TCW vs. bond fund star Jeffrey Gundlach trial to begin
Opening arguments were set to begin Thursday in the bitter court fight between L.A. money management giant TCW Group and its former chief investment officer, Jeffrey Gundlach.
The case, to be heard in Los Angeles County Superior Court, has each side seeking hundreds of millions of dollars in damages from the other, in an unusual airing of Wall Street dirty laundry.
Judge Carl J. West empaneled a jury on Wednesday. The civil trial is expected to last at least five weeks, and at least initially may be a media circus as TCW senior executives and Gundlach face each other for the first time since the company fired him in December 2009.
Gundlach launched his own firm, DoubleLine Capital, 10 days after he was ousted by TCW. The star bond fund manager was quickly joined by most of his team members at TCW, and has attracted $13 billion from investors in just 19 months.
Gundlach, 51, has denied TCW's allegations and has countersued. He accuses his former employer of firing him after 24 years at the firm to cheat him out of a huge chunk of promised income.
The trial brings two of L.A.'s premier law firms head to head: Quinn Emanuel Urquhart & Sullivan for TCW and Munger Tolles & Olson for Gundlach.
Gundlach, who has unabashedly referred to himself as “amazingly brilliant analytically,” has become a well-known figure on Wall Street because of his expertise investing in complex mortgage-backed bonds.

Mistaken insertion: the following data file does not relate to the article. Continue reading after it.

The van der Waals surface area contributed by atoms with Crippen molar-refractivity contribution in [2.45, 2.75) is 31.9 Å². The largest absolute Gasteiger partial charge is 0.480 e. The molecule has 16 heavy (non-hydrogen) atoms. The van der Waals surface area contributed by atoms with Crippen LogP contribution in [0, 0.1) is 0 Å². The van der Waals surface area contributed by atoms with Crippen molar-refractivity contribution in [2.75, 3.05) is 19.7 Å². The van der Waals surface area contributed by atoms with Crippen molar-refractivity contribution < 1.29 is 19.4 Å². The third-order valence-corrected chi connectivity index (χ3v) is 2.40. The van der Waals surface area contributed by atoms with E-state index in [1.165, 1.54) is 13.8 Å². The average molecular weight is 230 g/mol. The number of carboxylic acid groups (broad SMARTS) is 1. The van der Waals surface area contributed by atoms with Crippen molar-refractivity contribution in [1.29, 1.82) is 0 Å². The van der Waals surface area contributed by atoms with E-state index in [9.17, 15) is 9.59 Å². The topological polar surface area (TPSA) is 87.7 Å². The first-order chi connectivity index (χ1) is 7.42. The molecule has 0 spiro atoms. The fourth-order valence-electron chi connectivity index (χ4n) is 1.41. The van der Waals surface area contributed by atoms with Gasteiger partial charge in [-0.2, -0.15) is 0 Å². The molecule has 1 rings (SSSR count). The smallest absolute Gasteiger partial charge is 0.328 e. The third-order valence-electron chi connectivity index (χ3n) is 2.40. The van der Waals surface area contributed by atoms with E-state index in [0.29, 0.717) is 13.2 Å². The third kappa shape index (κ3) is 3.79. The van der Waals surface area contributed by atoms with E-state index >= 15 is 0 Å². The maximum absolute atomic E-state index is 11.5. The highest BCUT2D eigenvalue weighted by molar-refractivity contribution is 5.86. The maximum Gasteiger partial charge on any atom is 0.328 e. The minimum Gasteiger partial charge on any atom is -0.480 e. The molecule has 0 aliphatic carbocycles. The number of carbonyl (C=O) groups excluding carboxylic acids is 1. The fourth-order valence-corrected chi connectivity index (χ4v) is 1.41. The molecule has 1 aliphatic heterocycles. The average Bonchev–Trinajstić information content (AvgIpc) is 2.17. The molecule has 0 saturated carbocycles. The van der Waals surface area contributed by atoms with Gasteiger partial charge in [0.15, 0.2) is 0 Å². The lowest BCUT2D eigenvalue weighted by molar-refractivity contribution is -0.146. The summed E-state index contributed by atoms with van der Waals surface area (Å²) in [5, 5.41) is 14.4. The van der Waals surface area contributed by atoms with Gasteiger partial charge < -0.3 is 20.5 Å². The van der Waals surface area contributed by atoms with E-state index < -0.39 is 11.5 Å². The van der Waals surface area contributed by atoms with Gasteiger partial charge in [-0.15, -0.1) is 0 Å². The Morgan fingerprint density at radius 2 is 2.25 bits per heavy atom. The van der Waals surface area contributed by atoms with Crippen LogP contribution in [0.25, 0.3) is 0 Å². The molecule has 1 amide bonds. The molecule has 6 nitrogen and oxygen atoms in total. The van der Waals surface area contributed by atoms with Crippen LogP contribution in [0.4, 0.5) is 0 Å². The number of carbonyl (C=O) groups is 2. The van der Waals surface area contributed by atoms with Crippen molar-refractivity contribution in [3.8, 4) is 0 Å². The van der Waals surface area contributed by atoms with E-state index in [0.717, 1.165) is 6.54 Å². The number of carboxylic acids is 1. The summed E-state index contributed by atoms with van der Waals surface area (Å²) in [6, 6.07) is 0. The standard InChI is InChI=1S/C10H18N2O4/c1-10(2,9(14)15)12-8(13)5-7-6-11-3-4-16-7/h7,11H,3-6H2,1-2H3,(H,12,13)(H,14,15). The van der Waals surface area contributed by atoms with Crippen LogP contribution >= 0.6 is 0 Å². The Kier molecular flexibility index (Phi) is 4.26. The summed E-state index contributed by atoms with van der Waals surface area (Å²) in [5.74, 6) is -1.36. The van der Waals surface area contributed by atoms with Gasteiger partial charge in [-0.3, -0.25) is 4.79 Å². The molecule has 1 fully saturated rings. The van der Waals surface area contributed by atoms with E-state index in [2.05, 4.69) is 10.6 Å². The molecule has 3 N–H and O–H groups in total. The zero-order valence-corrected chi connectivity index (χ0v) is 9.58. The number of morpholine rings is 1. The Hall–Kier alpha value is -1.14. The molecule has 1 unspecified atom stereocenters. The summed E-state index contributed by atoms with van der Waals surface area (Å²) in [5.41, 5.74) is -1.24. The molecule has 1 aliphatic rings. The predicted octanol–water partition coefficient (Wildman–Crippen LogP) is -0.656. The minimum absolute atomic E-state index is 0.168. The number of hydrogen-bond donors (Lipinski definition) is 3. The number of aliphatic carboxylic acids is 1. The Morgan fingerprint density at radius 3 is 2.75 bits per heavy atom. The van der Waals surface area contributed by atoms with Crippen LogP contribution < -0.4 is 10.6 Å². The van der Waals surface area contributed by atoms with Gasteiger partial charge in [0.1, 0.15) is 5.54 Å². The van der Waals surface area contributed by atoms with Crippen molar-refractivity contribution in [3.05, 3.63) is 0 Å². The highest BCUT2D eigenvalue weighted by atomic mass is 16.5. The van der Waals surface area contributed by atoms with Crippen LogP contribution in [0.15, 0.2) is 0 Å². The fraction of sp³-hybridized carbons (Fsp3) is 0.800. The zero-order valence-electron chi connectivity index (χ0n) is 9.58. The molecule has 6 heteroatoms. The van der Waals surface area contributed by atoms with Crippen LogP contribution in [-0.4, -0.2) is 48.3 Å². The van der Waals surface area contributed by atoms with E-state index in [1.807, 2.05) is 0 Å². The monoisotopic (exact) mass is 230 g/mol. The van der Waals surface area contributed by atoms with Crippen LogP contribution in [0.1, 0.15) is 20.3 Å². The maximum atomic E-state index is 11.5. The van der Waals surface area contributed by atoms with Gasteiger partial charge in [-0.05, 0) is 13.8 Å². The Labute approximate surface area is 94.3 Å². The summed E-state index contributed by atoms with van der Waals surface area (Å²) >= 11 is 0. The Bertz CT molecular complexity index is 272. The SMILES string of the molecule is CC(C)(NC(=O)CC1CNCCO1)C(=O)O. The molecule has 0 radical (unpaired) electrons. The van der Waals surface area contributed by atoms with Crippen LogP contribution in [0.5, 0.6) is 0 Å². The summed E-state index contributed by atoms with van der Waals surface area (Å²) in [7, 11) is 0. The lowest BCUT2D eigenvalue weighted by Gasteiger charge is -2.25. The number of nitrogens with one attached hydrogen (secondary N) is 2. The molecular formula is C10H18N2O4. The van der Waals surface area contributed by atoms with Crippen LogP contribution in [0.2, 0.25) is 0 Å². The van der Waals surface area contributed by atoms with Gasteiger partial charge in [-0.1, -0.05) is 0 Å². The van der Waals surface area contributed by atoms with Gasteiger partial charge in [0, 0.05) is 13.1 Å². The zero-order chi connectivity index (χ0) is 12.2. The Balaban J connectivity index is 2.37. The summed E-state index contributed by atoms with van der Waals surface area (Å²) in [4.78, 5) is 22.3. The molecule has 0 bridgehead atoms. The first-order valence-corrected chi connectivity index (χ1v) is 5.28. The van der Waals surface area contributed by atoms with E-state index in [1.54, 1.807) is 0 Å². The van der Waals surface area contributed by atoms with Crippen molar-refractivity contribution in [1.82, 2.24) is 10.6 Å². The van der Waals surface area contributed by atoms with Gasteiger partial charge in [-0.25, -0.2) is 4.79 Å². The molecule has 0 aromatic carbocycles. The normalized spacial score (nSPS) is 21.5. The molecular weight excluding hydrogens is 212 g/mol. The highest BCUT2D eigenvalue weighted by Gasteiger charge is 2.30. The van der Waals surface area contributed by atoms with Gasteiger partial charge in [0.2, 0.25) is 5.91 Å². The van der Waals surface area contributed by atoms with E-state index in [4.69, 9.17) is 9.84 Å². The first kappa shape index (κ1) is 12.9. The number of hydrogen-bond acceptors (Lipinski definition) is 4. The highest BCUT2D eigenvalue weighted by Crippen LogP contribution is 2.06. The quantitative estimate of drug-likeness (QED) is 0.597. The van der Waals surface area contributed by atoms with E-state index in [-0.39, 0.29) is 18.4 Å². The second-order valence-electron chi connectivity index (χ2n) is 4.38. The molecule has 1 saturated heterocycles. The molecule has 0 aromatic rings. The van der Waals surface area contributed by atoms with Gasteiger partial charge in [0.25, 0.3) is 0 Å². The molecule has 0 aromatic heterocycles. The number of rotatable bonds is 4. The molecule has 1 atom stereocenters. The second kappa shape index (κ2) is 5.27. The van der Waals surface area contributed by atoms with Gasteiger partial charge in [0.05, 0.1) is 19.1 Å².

His stellar performance managing bond portfolios brought TCW tens of billions of dollars from institutional and individual investors from 2000 to 2009.
His hot hand has continued at DoubleLine: His flagship mutual fund, DoubleLine Total Return Bond, is up 5.9% year to date, beating 96% of its peer bond funds, according to Bloomberg News data.
Gundlach and his attorneys have repeatedly accused TCW of engineering a public smear campaign against him. When TCW filed suit against him in 2010, it included allegations that hard-core pornographic magazines and DVDs, and drug paraphernalia, were found in his TCW offices downtown and in Santa Monica.
Gundlach said at the time that TCW, led by 66-year-old CEO Marc Stern, was resorting to "gutter tactics." Later, he said that whatever the company found in his offices were "vestiges of closed chapters of my life."
TCW wanted to have the jury hear about the alleged porn and drugs, but Judge West ruled last week that those accusations weren’t relevant to the case, which he said already was complex enough.
The judge also has complained that the attorneys have buried him in paperwork as they have sought to refine portions of their cases ahead of the trial.
“This is going to end sooner than later,” West said of the legal fight at a hearing on July 21. “It needs to end. And it needs a trial or whatever it takes to make it end.”
-- Tom Petruno
Top photo: DoubleLine Capital CEO Jeffrey Gundlach. Credit: Jessicas Rinaldi / Reuters
Bottom photo: TCW Group CEO Marc Stern. Credit: Los Angeles Times